The latest gaming rigs are powerful enough to run circles around the upcoming generation of gaming consoles, but unless a PC gamer is willing to run a title in windowed-mode, invest in a second display, or become an alt-tab ninja, getting absorbed in a game can mean tuning everything else out. Keyboard and mouse developer ROCCAT's Power-Grid app offers gamers a way to stay immersed with much less effort. This free offering turns your Android device into a customizable remote for your PC, giving you the means to monitor system stats, play music, follow social media, and more without having to interrupt the game.
Smart IR Remote has been missing from the Play Store for over a month, but now it's back, and it comes with greatly needed changes. For starters, you no longer have to purchase a separate version of the app to use it on both the Galaxy S4 and the HTC One, a deal that's bigger than you would expect considering that we're talking about two $10 purchases. And since the app is currently available for 50% off, you can get support for both smartphones for just $4.99.
When Google launched the Android Device Manager in early August, I applauded the initiative because we finally got a much-needed security solution that was built into every Android devices that ships with Google's services. Rather, it was a good start, since the functionality was so limited: location, remote wipe, and alarm.
For the last two days, I've been digging around the new Google Play Services APK 3.2.64 that started rolling out to Android devices everywhere.
The Muku Shuttr is a simple piece of hardware that reached its Kickstarter funding goal in under a week, ending its campaign with almost ten times its original goal. It appeared an audience was ready and waiting for a mobile camera remote shutter.
I'm generally fascinated by the variety of mobile photography accessories pouring out of Kickstarter lately (I eagerly backed the Lumu light meter and am awaiting my unit now), and naturally wanted to give Shuttr a try.
Just yesterday, Google posted to its Android blog about Android Device Manager – a tool that will help Android users keep their phones and data safe by offering location and remote wiping/locking features that third party solutions have until now been filling in for.
This morning, users started reporting that the service was rolling out to their devices already. Indeed, Android Device Manager is getting introduced by way of Google Play Services version 3.2.25, but it's not complete just yet.
The Samsung Galaxy S4 and the HTC One both come with IR receivers that allow them to replace your television remote. It's convenient, but that isn't necessarily true about the default apps they ship with. The HTC One's TV app tries to streamline channel surfing by placing favorite shows front and center, but it only adds clutter for someone like me who doesn't have cable television for the app to pull from.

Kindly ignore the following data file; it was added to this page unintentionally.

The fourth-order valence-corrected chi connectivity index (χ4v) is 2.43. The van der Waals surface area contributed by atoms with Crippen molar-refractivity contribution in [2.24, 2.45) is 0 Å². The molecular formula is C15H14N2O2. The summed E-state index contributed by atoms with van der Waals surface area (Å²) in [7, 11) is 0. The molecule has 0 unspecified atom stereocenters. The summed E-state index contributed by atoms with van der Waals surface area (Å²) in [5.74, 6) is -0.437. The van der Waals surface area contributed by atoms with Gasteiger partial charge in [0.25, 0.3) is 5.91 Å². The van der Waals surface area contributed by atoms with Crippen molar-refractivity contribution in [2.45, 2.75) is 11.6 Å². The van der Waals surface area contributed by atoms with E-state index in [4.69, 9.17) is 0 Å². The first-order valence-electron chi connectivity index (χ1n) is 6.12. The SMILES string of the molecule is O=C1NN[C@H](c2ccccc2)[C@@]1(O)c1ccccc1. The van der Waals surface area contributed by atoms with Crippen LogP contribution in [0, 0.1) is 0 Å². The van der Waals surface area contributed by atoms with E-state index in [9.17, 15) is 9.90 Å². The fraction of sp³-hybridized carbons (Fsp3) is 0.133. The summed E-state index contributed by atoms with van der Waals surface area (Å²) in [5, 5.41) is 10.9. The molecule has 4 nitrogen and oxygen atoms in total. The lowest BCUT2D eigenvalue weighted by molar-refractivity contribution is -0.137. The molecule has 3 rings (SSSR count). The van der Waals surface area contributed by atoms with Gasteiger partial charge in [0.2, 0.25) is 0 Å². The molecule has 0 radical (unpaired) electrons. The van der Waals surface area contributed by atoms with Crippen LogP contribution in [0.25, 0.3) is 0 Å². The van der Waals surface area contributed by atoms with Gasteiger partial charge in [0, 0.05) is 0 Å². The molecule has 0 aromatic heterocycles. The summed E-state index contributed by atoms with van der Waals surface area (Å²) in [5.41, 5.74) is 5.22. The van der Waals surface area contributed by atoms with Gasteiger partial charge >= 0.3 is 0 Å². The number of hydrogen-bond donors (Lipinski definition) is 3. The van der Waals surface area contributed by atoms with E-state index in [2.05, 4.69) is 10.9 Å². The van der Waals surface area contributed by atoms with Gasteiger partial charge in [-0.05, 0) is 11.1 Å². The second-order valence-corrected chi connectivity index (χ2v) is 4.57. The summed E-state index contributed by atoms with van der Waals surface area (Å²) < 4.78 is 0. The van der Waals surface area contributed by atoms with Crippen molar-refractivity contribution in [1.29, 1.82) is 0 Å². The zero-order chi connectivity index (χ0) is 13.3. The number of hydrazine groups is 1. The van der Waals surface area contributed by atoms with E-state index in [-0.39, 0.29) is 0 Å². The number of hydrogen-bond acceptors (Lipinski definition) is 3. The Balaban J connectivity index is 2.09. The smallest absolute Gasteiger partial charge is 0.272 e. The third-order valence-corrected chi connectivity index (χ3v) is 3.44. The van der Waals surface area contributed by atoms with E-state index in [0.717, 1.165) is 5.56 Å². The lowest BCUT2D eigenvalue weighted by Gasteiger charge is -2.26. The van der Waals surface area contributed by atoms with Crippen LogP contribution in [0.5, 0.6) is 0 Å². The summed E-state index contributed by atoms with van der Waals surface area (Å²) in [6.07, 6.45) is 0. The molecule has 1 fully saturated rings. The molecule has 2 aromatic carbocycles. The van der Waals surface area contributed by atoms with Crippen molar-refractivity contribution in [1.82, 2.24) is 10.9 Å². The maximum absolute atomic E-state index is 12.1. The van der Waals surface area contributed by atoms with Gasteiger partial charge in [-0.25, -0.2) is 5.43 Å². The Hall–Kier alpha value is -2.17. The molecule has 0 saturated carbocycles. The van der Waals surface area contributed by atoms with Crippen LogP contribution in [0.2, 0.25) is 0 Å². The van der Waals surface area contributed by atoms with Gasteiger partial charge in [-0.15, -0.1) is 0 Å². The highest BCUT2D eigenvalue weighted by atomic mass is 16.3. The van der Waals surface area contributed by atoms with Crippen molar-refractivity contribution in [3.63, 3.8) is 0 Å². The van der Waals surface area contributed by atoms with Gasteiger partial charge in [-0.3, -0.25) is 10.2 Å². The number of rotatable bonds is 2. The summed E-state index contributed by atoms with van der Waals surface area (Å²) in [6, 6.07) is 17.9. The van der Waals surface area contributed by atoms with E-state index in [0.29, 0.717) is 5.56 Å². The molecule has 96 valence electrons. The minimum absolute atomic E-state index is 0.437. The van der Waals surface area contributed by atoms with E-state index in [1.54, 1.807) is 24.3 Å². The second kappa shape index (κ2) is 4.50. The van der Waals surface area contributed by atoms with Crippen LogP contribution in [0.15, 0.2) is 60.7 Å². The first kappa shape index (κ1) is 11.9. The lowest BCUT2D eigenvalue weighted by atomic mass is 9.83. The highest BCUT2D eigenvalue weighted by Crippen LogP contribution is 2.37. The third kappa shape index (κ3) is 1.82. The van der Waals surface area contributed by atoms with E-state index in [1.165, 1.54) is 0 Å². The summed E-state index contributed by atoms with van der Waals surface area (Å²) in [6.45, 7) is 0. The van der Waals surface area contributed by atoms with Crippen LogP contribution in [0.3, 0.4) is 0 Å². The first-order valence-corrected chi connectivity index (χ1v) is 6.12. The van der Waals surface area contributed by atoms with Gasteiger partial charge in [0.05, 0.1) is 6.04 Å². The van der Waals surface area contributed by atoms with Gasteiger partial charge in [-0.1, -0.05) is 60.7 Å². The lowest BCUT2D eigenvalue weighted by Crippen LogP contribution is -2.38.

Like Google has done with its own first-party apps, Samsung has placed its WatchON app on the Play Store for easy updates. Of course, it's still limited to Samsung hardware - this version has been updated for the Galaxy S4 (and the S4 Active, and likely a few more variants as they become available). Meanwhile the tablet app is being expanded to include support for the Galaxy Note 10.1 and both 7" and 10" versions of the Galaxy Tab 2.
Always wanted to use Chainfire's DSLR Controller app, but don't have a Wi-Fi enabled Canon EOS camera? Chainfire's got a solution for you called the "Wi-Fi Stick."
Along with a new Wi-Fi Stick centered app, Chainfire today posted a walkthrough on how to craft the device, which will enable your Canon EOS camera to work with your Android phone or tablet, all by yourself.
For those who are wondering what we're talking about, DSLR Controller is an app that debuted in 2011 as the very first of its kind, allowing users to control their EOS cameras remotely from an Android device.
Here's a nice nugget of new for Google TV fans - we know you're out there. There have been rumors of an update to Sony's stylish NSZ-GS7 model (more colloquially known as the "Internet Player") for some time, and now they've made it official via the company blog. The NSZ-GS8 will be available for $199 starting in July, the online Sony store and the usual retail suspects. For the moment, Sony is selling the older model with a $30 discount, bringing it down to $169.99.
Announced at CES this year, the ASUS Cube has managed to get a decent amount of attention for a Google TV Box. Formerly known as the Qube, this angular, textured device came to market toward the end of last month, and I've been living with it ever since, trying to get a feel for the product and decide whether ASUS has something special on their hands.
In reviewing the Cube I wanted to answer two main questions that I think underlie every GTV device: Is the user experience a good one, and does the product successfully make Google TV something I actually want to use on a daily basis?